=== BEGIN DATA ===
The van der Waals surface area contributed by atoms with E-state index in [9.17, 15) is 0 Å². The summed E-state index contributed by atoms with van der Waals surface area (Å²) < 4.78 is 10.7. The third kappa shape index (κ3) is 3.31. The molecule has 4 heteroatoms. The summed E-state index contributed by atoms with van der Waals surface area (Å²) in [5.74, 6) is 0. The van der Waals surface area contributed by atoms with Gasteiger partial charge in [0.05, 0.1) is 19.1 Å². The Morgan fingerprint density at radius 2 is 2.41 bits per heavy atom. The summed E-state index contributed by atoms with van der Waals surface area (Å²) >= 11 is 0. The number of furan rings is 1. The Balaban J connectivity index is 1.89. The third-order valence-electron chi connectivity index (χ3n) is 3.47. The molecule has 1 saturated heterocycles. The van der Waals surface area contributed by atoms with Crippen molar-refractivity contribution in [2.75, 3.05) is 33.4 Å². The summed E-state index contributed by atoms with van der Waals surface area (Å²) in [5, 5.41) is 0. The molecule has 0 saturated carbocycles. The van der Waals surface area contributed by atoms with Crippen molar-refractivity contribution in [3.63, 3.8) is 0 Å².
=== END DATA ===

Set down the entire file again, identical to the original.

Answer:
The van der Waals surface area contributed by atoms with E-state index in [9.17, 15) is 0 Å². The summed E-state index contributed by atoms with van der Waals surface area (Å²) < 4.78 is 10.7. The third kappa shape index (κ3) is 3.31. The molecule has 4 heteroatoms. The summed E-state index contributed by atoms with van der Waals surface area (Å²) in [5.74, 6) is 0. The van der Waals surface area contributed by atoms with Gasteiger partial charge in [0.05, 0.1) is 19.1 Å². The Morgan fingerprint density at radius 2 is 2.41 bits per heavy atom. The summed E-state index contributed by atoms with van der Waals surface area (Å²) >= 11 is 0. The number of furan rings is 1. The Balaban J connectivity index is 1.89. The third-order valence-electron chi connectivity index (χ3n) is 3.47. The molecule has 1 saturated heterocycles. The van der Waals surface area contributed by atoms with Crippen molar-refractivity contribution in [2.75, 3.05) is 33.4 Å². The summed E-state index contributed by atoms with van der Waals surface area (Å²) in [5, 5.41) is 0. The molecule has 0 saturated carbocycles. The van der Waals surface area contributed by atoms with Crippen molar-refractivity contribution in [3.63, 3.8) is 0 Å².